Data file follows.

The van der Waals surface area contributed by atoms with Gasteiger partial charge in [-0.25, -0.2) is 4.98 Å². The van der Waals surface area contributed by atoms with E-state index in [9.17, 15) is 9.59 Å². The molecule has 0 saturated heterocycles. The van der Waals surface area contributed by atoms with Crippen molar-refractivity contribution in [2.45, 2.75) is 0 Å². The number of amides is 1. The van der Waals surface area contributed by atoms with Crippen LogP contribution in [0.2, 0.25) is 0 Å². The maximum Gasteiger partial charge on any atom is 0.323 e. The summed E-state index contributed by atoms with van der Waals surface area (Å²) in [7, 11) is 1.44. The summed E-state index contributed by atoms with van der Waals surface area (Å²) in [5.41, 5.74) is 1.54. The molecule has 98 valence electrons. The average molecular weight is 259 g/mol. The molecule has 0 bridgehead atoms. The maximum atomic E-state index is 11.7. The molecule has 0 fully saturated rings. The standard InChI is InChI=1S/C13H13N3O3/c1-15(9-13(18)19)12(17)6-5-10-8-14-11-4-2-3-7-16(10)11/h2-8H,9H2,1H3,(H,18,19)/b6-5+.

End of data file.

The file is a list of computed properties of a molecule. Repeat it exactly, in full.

The van der Waals surface area contributed by atoms with Gasteiger partial charge in [-0.25, -0.2) is 4.98 Å². The van der Waals surface area contributed by atoms with E-state index in [9.17, 15) is 9.59 Å². The molecule has 0 saturated heterocycles. The van der Waals surface area contributed by atoms with Crippen molar-refractivity contribution in [2.45, 2.75) is 0 Å². The number of amides is 1. The van der Waals surface area contributed by atoms with Crippen LogP contribution in [0.2, 0.25) is 0 Å². The maximum Gasteiger partial charge on any atom is 0.323 e. The summed E-state index contributed by atoms with van der Waals surface area (Å²) in [7, 11) is 1.44. The summed E-state index contributed by atoms with van der Waals surface area (Å²) in [5.41, 5.74) is 1.54. The molecule has 98 valence electrons. The average molecular weight is 259 g/mol. The molecule has 0 bridgehead atoms. The maximum atomic E-state index is 11.7. The molecule has 0 fully saturated rings. The standard InChI is InChI=1S/C13H13N3O3/c1-15(9-13(18)19)12(17)6-5-10-8-14-11-4-2-3-7-16(10)11/h2-8H,9H2,1H3,(H,18,19)/b6-5+.